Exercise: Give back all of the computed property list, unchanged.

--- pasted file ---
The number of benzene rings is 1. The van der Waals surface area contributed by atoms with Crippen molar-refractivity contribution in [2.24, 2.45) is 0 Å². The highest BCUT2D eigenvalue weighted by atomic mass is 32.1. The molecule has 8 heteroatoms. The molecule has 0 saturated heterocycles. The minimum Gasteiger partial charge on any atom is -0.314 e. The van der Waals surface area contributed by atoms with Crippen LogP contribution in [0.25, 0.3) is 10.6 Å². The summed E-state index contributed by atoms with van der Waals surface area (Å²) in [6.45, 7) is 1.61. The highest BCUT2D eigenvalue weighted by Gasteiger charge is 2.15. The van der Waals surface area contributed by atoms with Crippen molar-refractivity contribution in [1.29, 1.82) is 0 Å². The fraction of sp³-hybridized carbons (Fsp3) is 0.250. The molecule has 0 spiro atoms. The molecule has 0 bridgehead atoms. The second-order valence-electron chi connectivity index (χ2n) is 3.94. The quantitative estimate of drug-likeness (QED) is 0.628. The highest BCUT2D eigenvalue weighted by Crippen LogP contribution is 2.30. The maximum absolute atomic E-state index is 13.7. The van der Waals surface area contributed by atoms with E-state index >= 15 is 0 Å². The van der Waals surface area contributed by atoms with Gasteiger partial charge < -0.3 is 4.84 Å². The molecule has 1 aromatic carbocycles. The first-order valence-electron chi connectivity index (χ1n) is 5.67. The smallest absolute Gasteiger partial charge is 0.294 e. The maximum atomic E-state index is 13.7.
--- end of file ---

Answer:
The number of benzene rings is 1. The van der Waals surface area contributed by atoms with Crippen molar-refractivity contribution in [2.24, 2.45) is 0 Å². The highest BCUT2D eigenvalue weighted by atomic mass is 32.1. The molecule has 8 heteroatoms. The molecule has 0 saturated heterocycles. The minimum Gasteiger partial charge on any atom is -0.314 e. The van der Waals surface area contributed by atoms with Crippen LogP contribution in [0.25, 0.3) is 10.6 Å². The summed E-state index contributed by atoms with van der Waals surface area (Å²) in [6.45, 7) is 1.61. The highest BCUT2D eigenvalue weighted by Gasteiger charge is 2.15. The van der Waals surface area contributed by atoms with Crippen molar-refractivity contribution in [1.29, 1.82) is 0 Å². The fraction of sp³-hybridized carbons (Fsp3) is 0.250. The molecule has 0 spiro atoms. The molecule has 0 bridgehead atoms. The second-order valence-electron chi connectivity index (χ2n) is 3.94. The quantitative estimate of drug-likeness (QED) is 0.628. The highest BCUT2D eigenvalue weighted by Crippen LogP contribution is 2.30. The maximum absolute atomic E-state index is 13.7. The van der Waals surface area contributed by atoms with E-state index >= 15 is 0 Å². The van der Waals surface area contributed by atoms with Gasteiger partial charge < -0.3 is 4.84 Å². The molecule has 1 aromatic carbocycles. The first-order valence-electron chi connectivity index (χ1n) is 5.67. The smallest absolute Gasteiger partial charge is 0.294 e. The maximum atomic E-state index is 13.7.